Depending on the performance and price you're looking for, you can find basketball rims and nets to fit any budget and basketball court.
There are several styles to choose from:
Heavy-duty rim that actually "breaks away" from the backboard during a slam dunk to keep the backboard from cracking.
Double rim provides greater strength and durability. Perfect for outdoor playgrounds.
Fixed rim that bolts to the front of the backboard.
Fixed rim that bolts to the back of the backboard.
How about some indoor fun perfect for kids of all ages! These indoor mini goals even have breakaway rims, so you can fulfill those fantasies of slamming the ball...all day long!
Spalding NBA Slam Jam Mini Basketball Hoop
12" Mini Pro Breakaway Rim
SKLZ Pro Mini Basketball XL Hoop
The standard basketball net today is 15 inches long and made out of nylon cord with loops that attach to hooks on the rim.
When shopping for a basketball net you've got 3 basic styles to choose from: nylon, chain, and cable.
Nylon nets are the most popular kind of net. They are the kind used in regulation competition. You can get them in a variety of colors, including bright neon. For having a little shooting fun in the dark, you can even buy some that are lighted!
Used mainly on playgrounds and outdoor courts because they are sturdy and harder to vandalize.
Used mainly on playgrounds and outdoor courts for the same reason as chain nets.
Interested in a little fun history about the evolution of rims and nets? Read on...
In 1892, when Lew Allen of Hartford, Connecticut came up with the idea to replace the peach basket with a cylinder-shaped basket made out of heavy woven wire, he had no idea how he was about to change the course of basketball history forever.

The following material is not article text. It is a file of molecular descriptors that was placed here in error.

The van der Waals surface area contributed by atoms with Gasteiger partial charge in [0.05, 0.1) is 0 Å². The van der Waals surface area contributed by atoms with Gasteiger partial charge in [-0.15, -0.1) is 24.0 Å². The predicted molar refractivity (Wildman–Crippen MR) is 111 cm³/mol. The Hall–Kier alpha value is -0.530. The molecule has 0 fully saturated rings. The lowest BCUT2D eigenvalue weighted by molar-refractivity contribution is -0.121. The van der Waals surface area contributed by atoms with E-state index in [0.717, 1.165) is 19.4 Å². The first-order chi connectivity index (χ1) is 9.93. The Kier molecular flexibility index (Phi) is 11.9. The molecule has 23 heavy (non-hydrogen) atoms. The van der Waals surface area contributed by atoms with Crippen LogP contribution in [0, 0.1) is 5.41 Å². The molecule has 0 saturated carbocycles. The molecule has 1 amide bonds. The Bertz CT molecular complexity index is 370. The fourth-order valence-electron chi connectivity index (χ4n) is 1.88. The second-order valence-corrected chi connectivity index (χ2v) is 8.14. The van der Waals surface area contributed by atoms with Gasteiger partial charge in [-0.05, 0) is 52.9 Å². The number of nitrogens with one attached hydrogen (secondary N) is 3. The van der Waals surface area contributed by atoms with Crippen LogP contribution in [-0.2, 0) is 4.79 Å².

His first rim was made by bending a piece of heavy wire into a circle about 18 inches in diameter. It's amazing to think he set the standard for the rim size that we still use today. In the mid-1930s, the National Association of Basketball Coaches experimented with expanding the rim to 20 inches, but they decided after a few years of research that 18 inches was a good size.
The next major advance in the design of the basketball rim wasn't until 1975 when the popularity of the slam dunk led to the introduction of the break-away rim. This new design allowed the rim to "break away" on impact and then snap back into place without damaging the backboard.
In the early years of the game, the wire net actually had a wire across the bottom to keep the ball from falling through. Every time a shot went in, someone had to use a long pole to poke the ball out or climb a ladder to get it out.
In 1893, a cutting edge inventor came out with a basketball goal that had an iron rim, a cord basket, and a pulley and chain system which tipped the basket like an old flush toilet.
It wasn't until 1906 that folks started experimenting with nets open at the bottom, but these open nets didn't become legal until the 1913-14 basketball season.
I saw a picture from the 1916 Rawlings Sporting Goods catalog of a cord net with a drawstring which allowed the net to be left open for practice or closed for games.
In 1937, a cool invention came on the scene called the "Bask-o-Lite," which paved the way for the lights on the backboard we see in modern games today. The Bask-o-Lite was a rim with a lever stretched across the opening below the net. Every time the shot was made, the ball would trigger a light behind the basket to verify that a goal had been made.
The whole point of experimenting with basketball goal design was to improve the game and the speed at which it could be played. Amazing to think how something as simple as basketball rims and a basketball net could impact the quality and pace of the game as we know it today!